The Oromo Struggle in Ethiopia: causes of the conundrum and towards a covenant

By Firew Kebede Tiba, PhD

July 30, 2012 (Opride) – This Op-Ed is an outgrowth of my brief response, on a social media, to Magarsa Muhktar’s “Ethiopia’s Beleaguered Opposition: Fighting Goliath”, which appeared on on 28 July 2012. Magarsa makes an apt observation of the state of resistance to political repression.

I salute Magarsa for his thoughtful opinion and for kick-starting this very important discussion. The tenet of this opinion is to add to this discussion by highlighting the causes of the conundrum and to put forward a concrete suggestion on how to forge alliance or at least understanding between Oromo groups. Other oppositions representing different interests could replicate the same.

One might ask, why Oromos while Magarsa’s opinion is about Ethiopia’s beleaguered opposition? This is for the simple reason that one cannot generalise about the whole without understanding the state of its discrete parts, in particular when that part happens to be a critical piece in the jigsaw puzzle. It is imperative that no democratic Ethiopia could ever be built without the full participation of Oromos. Needless to say, had Oromo political parties been strong enough and played their leadership role in the opposition camp, TPLF’s dictatorship would not have lasted this long.

In saying this, I am not discounting the priceless sacrifices being paid by Oromos back home and the ongoing many-pronged struggle being mounted from villages in Oromia, the Oromo region, to every corner of the globe where Oromos are dispersed. The big question, however, is how to make the sacrifices yield a dividend – and consolidate the gains that have been made thus far. The gains, such as, Afaan Oromo, Oromiya’s autonomy and cultural revival, are not up for negotiation.

Once bitten, twice shy. This is the cause of the conundrum among Oromos. In the previous two revolutions 1974 and 1991, Oromos were active participants in many different forms. Long before that Oromo armies were the mainstay at the Battle of Adwa regardless of being annexed into the empire only decades or so before. Other key contributions include: the uprising of Raya Azebo Oromos in Tigray (1928-30), whose resistance inspired Kedemay Weyane, the forebear of the current TPLF (Woyane) movement; the Oromo patriots who played an important role in defeating the occupying Italian Army.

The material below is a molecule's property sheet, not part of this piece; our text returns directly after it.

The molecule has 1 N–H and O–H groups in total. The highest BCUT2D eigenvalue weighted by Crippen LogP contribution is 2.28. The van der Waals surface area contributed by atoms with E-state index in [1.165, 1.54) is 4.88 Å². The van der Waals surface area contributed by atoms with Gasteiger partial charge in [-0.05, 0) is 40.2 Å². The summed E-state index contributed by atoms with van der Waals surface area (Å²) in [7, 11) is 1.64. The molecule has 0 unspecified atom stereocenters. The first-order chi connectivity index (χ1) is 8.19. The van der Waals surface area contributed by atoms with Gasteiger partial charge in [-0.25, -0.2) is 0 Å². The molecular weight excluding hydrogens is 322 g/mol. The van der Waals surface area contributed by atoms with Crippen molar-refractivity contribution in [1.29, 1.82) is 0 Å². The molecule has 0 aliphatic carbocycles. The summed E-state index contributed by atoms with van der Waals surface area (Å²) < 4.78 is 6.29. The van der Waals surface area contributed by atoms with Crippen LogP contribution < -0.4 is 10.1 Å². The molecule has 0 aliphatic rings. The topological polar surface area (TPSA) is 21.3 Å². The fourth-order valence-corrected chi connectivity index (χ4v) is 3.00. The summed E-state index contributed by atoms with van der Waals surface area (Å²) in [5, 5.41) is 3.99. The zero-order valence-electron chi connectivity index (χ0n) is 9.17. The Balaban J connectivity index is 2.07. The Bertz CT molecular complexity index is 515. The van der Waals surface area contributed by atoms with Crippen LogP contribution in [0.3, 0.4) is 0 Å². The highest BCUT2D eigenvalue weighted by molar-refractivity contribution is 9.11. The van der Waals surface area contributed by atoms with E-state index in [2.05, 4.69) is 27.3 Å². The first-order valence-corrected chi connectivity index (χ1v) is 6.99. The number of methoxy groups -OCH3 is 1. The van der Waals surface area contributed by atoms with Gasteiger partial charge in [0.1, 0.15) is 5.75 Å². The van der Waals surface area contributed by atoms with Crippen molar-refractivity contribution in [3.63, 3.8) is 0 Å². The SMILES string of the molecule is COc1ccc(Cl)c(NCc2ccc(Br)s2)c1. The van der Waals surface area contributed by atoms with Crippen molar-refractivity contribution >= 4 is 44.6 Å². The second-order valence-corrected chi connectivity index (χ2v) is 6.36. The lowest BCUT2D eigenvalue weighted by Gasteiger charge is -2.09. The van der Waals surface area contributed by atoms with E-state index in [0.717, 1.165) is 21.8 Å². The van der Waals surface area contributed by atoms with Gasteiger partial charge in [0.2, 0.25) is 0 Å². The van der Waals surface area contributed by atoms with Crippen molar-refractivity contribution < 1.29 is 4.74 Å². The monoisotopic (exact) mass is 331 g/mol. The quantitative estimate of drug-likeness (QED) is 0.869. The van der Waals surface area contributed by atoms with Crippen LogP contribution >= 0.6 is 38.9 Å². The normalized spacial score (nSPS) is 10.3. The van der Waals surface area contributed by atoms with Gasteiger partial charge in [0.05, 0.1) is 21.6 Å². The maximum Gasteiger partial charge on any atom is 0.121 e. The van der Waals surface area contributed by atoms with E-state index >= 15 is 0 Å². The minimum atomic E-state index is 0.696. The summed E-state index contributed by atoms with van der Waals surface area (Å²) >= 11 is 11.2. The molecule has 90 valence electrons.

In the lead up to the 1974 revolution, the role of the Bale peasants (1964-70) has its own special place in the overthrow of the feudal system. Also think of MEISON, Macha Tulama Association, OLF and others in 1974 who played significant role in the overthrow of the feudal regime. Oromos played a role in EPRP and other national parties. Oromos have never sat on the fence or shied away from participation, since their annexation, in all major events that threatened the life of the country and in weaving the Ethiopian tapestry together.

However, although “land to the tiller” immensely empowered the Oromo peasantry hitherto reduced to serfdom, some of the underlying Oromo questions remained unaddressed. At the same time, I would be remiss in my duty if I do not recognise the role of progressive non-Oromos in the emancipation of Oromos and other ethnicities from serfdom and cultural subjugation. To name but one, Walelign Mekonnen who for the first time publicly shattered the myth of One Ethiopia built around one culture; one religion and one way of life.

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